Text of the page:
Intel's 32nm Update: The Follow-on to Core i7 and Moreby Anand Lal Shimpi on February 11, 2009 12:00 AM EST
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Tick-Tock: U R Doin it Right
Let’s check the stats; Conroe in July 2006, Penryn in October 2007, Nehalem in November 2008. That’s a tock, tick, and another tock, each about a year apart. Note that the cadence does appear to be slipping a bit, but we’ll see exactly when in 2009 we get Westmere before making any accusations.
The next tick is, as I just mentioned, Westmere. It’s a 32nm shrink of Nehalem, much like Penryn was a 45nm shrink of Conroe/Merom. And it’s due out in the fourth quarter of this year.
Yesterday, Intel demonstrated working versions of its 32nm processors in both desktops and notebooks. The notebook aspect of the demonstration is very important, which I’ll get to later. Both mobile and desktop versions of Westmere will be shipping from Intel in Q4.
Getting Complicated with Code Names
Nehalem is the overall name for Intel’s 45nm desktop/mobile/server product family. At the high end we have Bloomfield, which is the quad-core, eight-thread, Core i7 processor we all long for. That’s the only Nehalem derivative that’s launched thus far.
|Segment||Manufacturing Process||Socket||Processor||Cores||Threads||Release Date|
|High End Desktop||45nm||LGA-1366||Bloomfield||4||8||Q4 2008|
|Mainstream Desktop||45nm||LGA-1156||Lynnfield||4||8||2H 2009|
|4S Server||45nm||LGA-1567||Nehalem-EX||8||16||2H 2009|
|2S Server||45nm||LGA-1366||Nehalem-EP||4||8||1H 2009|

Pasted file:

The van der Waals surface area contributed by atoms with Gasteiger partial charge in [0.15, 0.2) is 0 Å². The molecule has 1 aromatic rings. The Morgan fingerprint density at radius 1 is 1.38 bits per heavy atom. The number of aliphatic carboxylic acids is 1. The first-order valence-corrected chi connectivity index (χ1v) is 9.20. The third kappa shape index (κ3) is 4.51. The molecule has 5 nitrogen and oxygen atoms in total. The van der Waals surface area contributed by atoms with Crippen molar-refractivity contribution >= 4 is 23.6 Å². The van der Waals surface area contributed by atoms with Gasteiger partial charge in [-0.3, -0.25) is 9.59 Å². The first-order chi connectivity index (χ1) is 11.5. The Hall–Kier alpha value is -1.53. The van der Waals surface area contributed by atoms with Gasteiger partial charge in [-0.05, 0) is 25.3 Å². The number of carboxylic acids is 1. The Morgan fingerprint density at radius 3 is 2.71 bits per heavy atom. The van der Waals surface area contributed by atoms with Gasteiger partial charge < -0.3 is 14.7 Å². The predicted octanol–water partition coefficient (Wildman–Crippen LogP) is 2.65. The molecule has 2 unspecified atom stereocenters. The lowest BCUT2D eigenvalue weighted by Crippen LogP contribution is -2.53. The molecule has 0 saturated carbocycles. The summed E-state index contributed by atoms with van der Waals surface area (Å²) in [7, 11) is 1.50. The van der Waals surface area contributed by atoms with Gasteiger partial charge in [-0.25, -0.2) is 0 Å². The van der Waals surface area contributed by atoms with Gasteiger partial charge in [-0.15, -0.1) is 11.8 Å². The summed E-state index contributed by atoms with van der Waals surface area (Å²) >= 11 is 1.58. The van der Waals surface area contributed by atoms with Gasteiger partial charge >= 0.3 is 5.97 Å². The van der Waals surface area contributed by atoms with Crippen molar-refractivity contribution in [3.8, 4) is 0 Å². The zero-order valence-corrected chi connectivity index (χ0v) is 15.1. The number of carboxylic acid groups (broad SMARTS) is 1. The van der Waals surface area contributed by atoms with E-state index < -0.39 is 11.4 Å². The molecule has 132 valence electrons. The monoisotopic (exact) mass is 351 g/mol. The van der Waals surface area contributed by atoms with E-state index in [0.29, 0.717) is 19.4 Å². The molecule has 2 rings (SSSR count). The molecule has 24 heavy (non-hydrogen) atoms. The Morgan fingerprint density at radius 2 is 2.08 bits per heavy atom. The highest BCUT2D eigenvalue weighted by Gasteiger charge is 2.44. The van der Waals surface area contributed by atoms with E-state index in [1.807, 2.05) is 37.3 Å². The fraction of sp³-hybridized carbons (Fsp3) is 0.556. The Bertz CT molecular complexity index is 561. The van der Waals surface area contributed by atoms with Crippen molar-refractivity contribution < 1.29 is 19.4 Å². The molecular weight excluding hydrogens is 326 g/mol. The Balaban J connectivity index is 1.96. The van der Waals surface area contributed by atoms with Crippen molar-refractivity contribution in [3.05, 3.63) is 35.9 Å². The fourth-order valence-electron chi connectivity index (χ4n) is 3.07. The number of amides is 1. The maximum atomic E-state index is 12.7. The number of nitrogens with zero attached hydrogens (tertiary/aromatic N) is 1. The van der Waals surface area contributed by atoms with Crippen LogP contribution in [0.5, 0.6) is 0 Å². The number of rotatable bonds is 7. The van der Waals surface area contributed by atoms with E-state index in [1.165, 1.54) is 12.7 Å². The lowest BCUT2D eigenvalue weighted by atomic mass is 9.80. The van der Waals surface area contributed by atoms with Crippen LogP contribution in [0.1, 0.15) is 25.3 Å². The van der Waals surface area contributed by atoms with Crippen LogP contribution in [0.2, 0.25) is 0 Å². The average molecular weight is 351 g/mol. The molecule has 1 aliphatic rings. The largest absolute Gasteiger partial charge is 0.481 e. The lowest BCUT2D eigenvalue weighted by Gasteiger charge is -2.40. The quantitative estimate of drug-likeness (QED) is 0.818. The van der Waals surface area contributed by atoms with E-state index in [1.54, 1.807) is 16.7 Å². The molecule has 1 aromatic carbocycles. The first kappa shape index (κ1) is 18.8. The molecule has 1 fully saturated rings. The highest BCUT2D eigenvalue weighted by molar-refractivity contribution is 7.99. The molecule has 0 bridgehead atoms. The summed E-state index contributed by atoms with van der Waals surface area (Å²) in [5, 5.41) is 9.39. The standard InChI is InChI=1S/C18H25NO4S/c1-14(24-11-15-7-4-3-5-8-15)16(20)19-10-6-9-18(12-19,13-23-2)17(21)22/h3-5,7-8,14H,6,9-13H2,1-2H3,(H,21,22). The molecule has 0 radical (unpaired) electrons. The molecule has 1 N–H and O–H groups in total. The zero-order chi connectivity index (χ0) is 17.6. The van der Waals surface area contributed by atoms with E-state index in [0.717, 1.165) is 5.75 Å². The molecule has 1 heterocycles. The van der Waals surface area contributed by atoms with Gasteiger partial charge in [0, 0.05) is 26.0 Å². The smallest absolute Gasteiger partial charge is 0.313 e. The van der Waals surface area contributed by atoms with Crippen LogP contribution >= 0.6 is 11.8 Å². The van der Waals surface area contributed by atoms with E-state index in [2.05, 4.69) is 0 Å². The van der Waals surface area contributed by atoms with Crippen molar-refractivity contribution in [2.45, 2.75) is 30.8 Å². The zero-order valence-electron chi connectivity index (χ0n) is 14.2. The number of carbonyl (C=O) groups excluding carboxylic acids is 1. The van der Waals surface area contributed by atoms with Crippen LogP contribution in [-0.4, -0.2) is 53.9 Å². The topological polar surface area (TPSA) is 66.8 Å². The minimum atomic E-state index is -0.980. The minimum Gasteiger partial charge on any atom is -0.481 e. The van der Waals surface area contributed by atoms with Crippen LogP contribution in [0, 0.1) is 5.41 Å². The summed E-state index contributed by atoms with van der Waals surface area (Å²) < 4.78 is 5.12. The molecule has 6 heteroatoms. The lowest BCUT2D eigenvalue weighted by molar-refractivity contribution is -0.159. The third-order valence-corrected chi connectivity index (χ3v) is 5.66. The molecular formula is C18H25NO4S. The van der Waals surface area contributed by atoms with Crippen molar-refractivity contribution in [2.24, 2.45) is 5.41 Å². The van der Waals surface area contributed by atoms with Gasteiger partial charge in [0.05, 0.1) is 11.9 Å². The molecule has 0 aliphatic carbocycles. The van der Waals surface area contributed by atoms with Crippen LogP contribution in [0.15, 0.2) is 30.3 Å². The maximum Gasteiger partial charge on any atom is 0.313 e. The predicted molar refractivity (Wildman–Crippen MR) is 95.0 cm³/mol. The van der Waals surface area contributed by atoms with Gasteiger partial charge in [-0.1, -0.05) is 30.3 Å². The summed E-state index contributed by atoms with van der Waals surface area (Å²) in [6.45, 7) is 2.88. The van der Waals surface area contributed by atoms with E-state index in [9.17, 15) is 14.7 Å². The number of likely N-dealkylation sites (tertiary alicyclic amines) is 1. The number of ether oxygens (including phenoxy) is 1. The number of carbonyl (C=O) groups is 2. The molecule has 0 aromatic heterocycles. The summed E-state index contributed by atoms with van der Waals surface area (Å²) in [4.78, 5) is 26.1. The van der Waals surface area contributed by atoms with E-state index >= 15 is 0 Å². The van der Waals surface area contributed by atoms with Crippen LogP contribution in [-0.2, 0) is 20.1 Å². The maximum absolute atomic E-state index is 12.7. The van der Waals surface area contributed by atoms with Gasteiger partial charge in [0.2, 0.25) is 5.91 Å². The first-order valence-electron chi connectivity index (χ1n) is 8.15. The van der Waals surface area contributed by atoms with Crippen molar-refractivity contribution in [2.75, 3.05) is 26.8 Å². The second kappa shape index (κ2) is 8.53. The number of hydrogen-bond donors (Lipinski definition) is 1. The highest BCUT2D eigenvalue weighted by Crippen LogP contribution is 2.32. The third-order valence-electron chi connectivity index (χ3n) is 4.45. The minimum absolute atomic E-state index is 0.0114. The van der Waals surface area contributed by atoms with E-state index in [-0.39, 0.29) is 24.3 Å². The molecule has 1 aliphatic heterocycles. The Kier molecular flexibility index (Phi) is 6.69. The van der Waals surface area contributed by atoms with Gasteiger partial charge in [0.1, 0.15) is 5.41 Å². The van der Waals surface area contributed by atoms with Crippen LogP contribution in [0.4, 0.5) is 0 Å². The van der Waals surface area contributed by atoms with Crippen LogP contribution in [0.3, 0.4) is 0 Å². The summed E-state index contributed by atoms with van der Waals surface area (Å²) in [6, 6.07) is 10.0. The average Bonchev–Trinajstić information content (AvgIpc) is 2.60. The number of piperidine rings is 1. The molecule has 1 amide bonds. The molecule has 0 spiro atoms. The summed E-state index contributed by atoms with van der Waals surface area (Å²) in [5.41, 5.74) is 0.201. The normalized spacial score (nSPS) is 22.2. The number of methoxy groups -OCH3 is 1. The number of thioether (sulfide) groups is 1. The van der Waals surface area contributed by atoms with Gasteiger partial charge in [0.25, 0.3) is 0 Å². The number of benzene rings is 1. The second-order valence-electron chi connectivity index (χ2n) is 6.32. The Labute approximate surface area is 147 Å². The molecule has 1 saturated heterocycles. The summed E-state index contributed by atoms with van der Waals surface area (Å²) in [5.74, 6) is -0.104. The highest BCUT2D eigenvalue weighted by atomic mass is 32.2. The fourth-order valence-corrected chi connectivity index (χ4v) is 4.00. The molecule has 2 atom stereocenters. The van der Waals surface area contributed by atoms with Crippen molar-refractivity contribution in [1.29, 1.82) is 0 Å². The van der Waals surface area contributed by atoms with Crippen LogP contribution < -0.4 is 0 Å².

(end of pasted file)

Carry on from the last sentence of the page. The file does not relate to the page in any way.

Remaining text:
|1S Server||45nm||LGA-1156||Lynnfield||4||8||2H 2009|
By the end of this year we’ll see Lynnfield and Clarksfield. These are both quad-core, eight-thread Nehalem processors but at lower TDPs and price points. They will fit into Intel’s unannounced LGA-1156 socket and only support two channels of DDR3 memory (compared to LGA-1366 and 3-channels with Core i7).
On the server side we’ll have Nehalem-EX, an 8-core, 16-thread version. Nehalem EP a 4-core, 8-thread version. And Lynnfield again for the entry level servers.
These are all 45nm parts and all due out by the end of this year.
Note that there’s one name missing: Havendale. Havendale was supposed to be a 2-core Lynnfield + on-chip graphics, perfect for notebooks and low end desktops where quad-core isn’t necessary. Unfortunately, Havendale got delayed until Q4 2009 with systems shipping in Q1 2010. That just happened to coincide with Intel’s 32nm ramp so a very significant decision was made: Havendale got scrapped.